Visual Studio has a lot of functions and shows in the standard adjustment a lot of overloaded Toolbars and Context-Menus. The result is that Visual Studio seems to be much overcharged – at least for me. So here comes the ultimate Quick tip: we are going to blend out everything that is not necessary.
That’s what my VS Toolbar looked like before:
a) There are two lines because the “Toolbar-Categorys” are placed unpractical
b) I’ve never used some of this Symbols
Click right on the Toolbar and erase the dispensable symbols.
In my case it was just the “Web Platform Installer” (I didn’t get why this is useful anyway but so what)
Now to my point b)
At the arrows you can adjust the visible Buttons with “Add or Remove Buttons”:
Some Toolbars are depending on the filetype – XSLT and XML buttons you will find only in files which includes XML.
Result (because I didn’t used the other buttons):
Same thing in the Debug view:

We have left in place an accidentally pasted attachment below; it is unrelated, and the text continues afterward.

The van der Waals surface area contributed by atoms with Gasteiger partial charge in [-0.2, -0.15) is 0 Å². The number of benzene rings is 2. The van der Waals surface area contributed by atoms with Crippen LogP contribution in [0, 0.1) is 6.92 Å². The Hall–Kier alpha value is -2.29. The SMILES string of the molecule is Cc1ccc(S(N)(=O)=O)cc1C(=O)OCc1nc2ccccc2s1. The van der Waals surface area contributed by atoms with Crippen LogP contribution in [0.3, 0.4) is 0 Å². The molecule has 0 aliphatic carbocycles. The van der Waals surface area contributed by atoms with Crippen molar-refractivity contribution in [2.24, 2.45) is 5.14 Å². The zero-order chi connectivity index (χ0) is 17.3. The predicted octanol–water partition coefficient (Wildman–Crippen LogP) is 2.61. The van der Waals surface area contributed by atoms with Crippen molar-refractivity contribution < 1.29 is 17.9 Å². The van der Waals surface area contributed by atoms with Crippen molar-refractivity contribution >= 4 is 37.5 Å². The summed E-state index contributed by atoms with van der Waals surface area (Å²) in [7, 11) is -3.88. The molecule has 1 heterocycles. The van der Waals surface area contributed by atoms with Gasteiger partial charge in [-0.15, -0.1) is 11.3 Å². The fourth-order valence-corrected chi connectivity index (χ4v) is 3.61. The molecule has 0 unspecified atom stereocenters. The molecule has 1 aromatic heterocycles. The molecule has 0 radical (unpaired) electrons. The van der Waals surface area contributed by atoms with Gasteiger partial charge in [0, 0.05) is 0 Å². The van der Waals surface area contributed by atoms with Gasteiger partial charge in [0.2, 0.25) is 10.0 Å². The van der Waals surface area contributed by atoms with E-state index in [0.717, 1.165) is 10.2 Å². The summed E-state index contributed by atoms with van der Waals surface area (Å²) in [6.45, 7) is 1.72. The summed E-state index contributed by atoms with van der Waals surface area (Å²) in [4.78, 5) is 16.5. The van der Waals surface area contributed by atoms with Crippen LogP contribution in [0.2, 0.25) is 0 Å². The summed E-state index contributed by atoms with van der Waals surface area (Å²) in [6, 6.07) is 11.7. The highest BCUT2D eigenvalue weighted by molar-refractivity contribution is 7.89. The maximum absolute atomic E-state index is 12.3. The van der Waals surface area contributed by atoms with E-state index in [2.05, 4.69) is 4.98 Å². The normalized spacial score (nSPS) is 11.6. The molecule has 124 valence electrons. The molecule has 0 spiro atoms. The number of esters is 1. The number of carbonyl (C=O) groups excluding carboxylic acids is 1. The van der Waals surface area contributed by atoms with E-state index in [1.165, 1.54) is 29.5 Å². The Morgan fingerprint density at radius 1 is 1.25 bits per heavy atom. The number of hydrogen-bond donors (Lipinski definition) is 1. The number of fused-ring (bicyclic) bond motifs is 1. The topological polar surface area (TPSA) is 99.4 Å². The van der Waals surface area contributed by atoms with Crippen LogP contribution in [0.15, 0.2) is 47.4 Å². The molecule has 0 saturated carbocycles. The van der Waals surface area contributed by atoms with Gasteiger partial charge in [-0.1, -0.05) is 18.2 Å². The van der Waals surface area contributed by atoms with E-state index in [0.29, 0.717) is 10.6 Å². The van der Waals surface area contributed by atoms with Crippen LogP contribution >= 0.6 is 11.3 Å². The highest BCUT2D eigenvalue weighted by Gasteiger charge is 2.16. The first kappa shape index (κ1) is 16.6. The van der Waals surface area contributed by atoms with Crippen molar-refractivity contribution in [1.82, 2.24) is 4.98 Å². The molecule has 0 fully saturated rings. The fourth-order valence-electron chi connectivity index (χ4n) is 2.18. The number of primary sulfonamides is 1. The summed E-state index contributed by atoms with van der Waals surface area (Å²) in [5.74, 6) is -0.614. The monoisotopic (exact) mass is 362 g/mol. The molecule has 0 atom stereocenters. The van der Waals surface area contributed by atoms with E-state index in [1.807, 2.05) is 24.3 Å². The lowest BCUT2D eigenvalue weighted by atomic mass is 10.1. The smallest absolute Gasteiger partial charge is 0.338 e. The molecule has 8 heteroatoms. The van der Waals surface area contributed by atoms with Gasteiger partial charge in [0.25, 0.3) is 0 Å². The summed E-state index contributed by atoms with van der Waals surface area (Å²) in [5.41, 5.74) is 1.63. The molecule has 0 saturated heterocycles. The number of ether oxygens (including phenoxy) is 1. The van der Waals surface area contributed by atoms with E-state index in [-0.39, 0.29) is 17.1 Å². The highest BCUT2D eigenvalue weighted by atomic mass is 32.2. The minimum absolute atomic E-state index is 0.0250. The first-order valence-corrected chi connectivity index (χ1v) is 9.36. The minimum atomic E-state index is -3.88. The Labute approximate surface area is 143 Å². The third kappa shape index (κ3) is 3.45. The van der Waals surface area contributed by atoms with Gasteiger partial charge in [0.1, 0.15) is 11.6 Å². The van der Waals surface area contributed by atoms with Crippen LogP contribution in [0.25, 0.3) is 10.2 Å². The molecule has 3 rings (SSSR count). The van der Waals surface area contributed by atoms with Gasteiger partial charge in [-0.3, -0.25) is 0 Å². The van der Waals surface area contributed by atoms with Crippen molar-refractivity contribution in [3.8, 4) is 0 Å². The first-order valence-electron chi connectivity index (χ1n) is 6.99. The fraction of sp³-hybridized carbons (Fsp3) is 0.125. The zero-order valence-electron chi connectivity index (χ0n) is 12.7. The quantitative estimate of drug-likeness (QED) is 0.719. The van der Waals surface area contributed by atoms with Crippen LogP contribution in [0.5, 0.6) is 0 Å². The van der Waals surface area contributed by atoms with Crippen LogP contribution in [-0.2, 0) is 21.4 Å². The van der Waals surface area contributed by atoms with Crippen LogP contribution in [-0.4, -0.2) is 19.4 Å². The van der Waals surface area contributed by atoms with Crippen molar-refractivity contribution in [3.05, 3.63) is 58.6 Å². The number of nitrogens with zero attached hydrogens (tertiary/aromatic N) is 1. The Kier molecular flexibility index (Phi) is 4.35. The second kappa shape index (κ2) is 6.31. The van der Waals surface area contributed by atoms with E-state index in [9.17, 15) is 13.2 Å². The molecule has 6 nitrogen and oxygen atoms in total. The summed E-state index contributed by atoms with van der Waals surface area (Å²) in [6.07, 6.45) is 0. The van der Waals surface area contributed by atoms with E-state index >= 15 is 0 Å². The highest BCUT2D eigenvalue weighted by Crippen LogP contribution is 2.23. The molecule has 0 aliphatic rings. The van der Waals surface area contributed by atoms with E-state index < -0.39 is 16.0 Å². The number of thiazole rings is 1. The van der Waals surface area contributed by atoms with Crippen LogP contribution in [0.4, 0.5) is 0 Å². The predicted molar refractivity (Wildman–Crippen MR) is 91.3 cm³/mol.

Edit the Context-menus
It’s also possible to edit the Context-menus but in fact depending on which Plugins/SDKs you have installed there are numerous options and it’s not easy to find the right on. I’m sure it’s possible to edit every button of the Context-menus:
Sometimes the Buttons/Functions are double because of this I didn’t found out how to get the “Convert to Web Application” Button out of the Project Context-Menu (after 15 Minutes of searching I’ve aborted it.
But it’s possible to add new functions like for example “Start Batch Files on a Context-Menu Entry”.
Erase dispensable Buttons
Test it out if you need all of the Buttons in the 5 Toolbars of Visual Studio. For me it’s very confortable to work with the slim Visual Studio. If you have installed for example the Visual Studio Power Tools you should think of using the Solution Navigator instead of the classic Solution Explorer – both is IMHO dispensable (both have their Advantages and Disadvantages ).
Reslut: It’s possible to edit the Context-Menu of Visual Studio but it takes a lot of time .